What's the difference between a Dental Crown and a Veneer?
Before you read on, it's important to make sure that you're looking at the right information. Crowns and Veneers are both related to smile design and are therefore often mistaken for one another, though the differences are great.
A Veneer is a custom-made, tooth-coloured shell that covers your teeth. They are routinely used to deal with minor, aesthetic issues such as:
- Chipped or broken teeth
- Worn down teeth
- Misaligned or misshapen teeth
- Unwanted gaps
- Discoloured or deeply stained teeth
A Crown, however, may be required when your tooth has suffered from major damage, such as severe decay or breakage. It is a prosthetic tooth that allows your damaged teeth to resume functionality.
If after reading this you feel a veneer may be more suitable, please take a look at our Dental Veneers page.
Why should I get a Dental Crown?
If one or more of your teeth have been badly damaged by use, decay, injury, or extensive filling; we may recommend fitting a crown. A crown is a custom-made porcelain tooth that looks like a natural tooth. It is fitted over the site of a damaged one to restore its function and appearance. More than one crown can be linked together to fill a space left by missing teeth - this is known as a bridge.
Crowns not only improve your smile design, but also make your teeth stronger and protect them from further damage.
However, patients may of course be concerned about having a crown fitted. We've taken some of the questions our patients have asked, and provided our answers:
Can any tooth be crowned?
If your tooth has very extensive previous damage, it may not be possible to crown it. However, there are other options available and we'd be more than happy to advise you on these.
Are dental crowns easy to see?
Early crowns were made of weak porcelain and were fused with metal to strengthen them, giving them an unnatural appearance. In today's world however, modern porcelain has been strengthened, thereby removing the need for metal. The porcelain is also designed to bond to the tooth and reproduce the light, shade and colour of natural teeth, so that it's more or less impossible to tell that a crown is not your own tooth.
At Cambridge Dental we believe in the power of aesthetics and we want to help you find the perfect smile design.
What's involved in having a crown?
First we investigate the problem tooth to find out what condition it's in and assess the type of crown you need. We then prepare your mouth, which may sometimes - but not always - mean drilling the tooth to create the space and shape that the new crown will take up.
Then we take impressions of your mouth and discuss the colour and appearance that you want. We send this information to the laboratory where they make the crown. While you're waiting, we fix a temporary crown so that you don't have a gap in your mouth.
Once the crown is made, we fix it into position using a dental adhesive or cement, then check and correct your bite.
Do I need a root canal treatment first?
No, only in exceptional circumstances. In fact, it's best not to have a root canal treatment before you have a crown because a crowned tooth with a healthy nerve inside will last much longer than a root canal-filled tooth. Root canal-filled teeth can, in fact, present particular problems for placing a crown because they may require a retaining post to be inserted into the root.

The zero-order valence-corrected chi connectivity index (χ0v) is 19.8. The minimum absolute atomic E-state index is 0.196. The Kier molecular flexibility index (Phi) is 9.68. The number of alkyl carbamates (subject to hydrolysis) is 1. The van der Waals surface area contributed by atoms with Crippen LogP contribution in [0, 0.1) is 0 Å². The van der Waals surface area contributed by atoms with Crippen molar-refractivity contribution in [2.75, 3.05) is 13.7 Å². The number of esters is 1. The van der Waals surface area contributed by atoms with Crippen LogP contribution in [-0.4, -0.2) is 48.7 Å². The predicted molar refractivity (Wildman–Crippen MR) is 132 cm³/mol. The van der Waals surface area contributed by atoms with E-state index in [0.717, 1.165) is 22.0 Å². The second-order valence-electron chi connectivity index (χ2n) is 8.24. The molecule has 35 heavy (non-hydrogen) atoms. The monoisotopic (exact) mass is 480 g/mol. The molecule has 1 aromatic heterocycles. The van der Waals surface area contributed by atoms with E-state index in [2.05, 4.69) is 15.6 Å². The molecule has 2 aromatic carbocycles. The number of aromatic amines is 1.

Will my crown fall out?
When we fit your crown, we fix it with strong polymer adhesives, so it's very unlikely to come away. Usually, the only reason your crown would fall out, would be if it was the wrong shape for your bite, or if the underlying tooth had decayed and broken. At Cambridge Dental, we meticulously plan your treatment, ensuring that we avoid these problems.
You can also take preventative measures by consistently cleaning your mouth thoroughly once the crown is fitted, as this will ensure that the underlying tooth stays healthy and strong.
Will I be able to feel the crown?
When your crown is first fitted, it can feel unfamiliar. Over time however, a well-fitted crown, that has been cemented or bonded to the tooth and correctly adjusted to your mouth, should feel the same as your natural teeth do.
Are crowns expensive?
The initial cost of a crown is high. However, crowns are expected to last at least three times longer than fillings if you care for them properly, making them a cheaper solution in the long-term.
Should I be careful when eating?
While your mouth is being prepared for the crown you may have to temporarily restrict your diet to soft foods. Once the crown is fitted however, it will become a natural part of your mouth and you shouldn't need to change your normal eating patterns. That said, chewing pens, hairpins and other hard objects isn't a good idea - whether or not you have crowns.
Can I forget about crowned teeth?
It's a myth that crowns need less care and attention than natural teeth; they actually need more. The crown itself can't decay, but decay can start where the edge of the crown joins the tooth, particularly when they meet below the level of the gum line.
Unseen tooth decay not only makes it more likely the crown will fall out, but will also worsen your oral health overall. It's important to brush well, floss daily and of course make regular visits to our hygienist.
Should I have all my teeth crowned?
No. Crowns are only useful in situations when a filling can't restore the tooth's function, or when a filling is so large that the tooth is vulnerable to further damage and needs additional protection.
Do you offer a Student Discount?
We certainly do. Students can have 10% off any treatment excluding routine examinations, hygiene consultations, x-rays and laboratory work.